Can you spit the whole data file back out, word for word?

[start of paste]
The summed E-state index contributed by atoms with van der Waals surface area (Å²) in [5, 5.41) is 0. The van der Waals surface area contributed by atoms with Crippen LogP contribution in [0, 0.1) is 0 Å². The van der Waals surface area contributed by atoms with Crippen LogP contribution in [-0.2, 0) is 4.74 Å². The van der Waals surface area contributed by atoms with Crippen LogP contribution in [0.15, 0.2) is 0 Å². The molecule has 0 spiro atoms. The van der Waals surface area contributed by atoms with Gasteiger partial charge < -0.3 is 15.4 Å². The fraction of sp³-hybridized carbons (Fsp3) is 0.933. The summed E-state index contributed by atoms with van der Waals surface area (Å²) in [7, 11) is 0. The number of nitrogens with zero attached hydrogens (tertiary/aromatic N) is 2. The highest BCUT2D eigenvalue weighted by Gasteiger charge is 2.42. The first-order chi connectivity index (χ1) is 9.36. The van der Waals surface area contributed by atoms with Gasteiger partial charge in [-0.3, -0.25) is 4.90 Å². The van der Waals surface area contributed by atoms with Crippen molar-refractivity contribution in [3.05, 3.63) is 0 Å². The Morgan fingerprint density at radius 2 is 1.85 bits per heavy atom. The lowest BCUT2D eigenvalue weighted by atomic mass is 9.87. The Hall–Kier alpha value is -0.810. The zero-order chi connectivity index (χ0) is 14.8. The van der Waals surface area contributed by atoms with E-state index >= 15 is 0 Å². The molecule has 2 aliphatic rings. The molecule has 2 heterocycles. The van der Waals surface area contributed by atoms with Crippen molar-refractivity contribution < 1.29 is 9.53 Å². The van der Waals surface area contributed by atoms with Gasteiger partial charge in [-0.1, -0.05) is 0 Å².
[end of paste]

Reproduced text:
The summed E-state index contributed by atoms with van der Waals surface area (Å²) in [5, 5.41) is 0. The van der Waals surface area contributed by atoms with Crippen LogP contribution in [0, 0.1) is 0 Å². The van der Waals surface area contributed by atoms with Crippen LogP contribution in [-0.2, 0) is 4.74 Å². The van der Waals surface area contributed by atoms with Crippen LogP contribution in [0.15, 0.2) is 0 Å². The molecule has 0 spiro atoms. The van der Waals surface area contributed by atoms with Gasteiger partial charge < -0.3 is 15.4 Å². The fraction of sp³-hybridized carbons (Fsp3) is 0.933. The summed E-state index contributed by atoms with van der Waals surface area (Å²) in [7, 11) is 0. The number of nitrogens with zero attached hydrogens (tertiary/aromatic N) is 2. The highest BCUT2D eigenvalue weighted by Gasteiger charge is 2.42. The first-order chi connectivity index (χ1) is 9.36. The van der Waals surface area contributed by atoms with Gasteiger partial charge in [-0.3, -0.25) is 4.90 Å². The van der Waals surface area contributed by atoms with Crippen molar-refractivity contribution in [3.05, 3.63) is 0 Å². The Morgan fingerprint density at radius 2 is 1.85 bits per heavy atom. The lowest BCUT2D eigenvalue weighted by atomic mass is 9.87. The Hall–Kier alpha value is -0.810. The zero-order chi connectivity index (χ0) is 14.8. The van der Waals surface area contributed by atoms with E-state index >= 15 is 0 Å². The molecule has 2 aliphatic rings. The molecule has 2 heterocycles. The van der Waals surface area contributed by atoms with Crippen molar-refractivity contribution < 1.29 is 9.53 Å². The van der Waals surface area contributed by atoms with Gasteiger partial charge in [-0.1, -0.05) is 0 Å².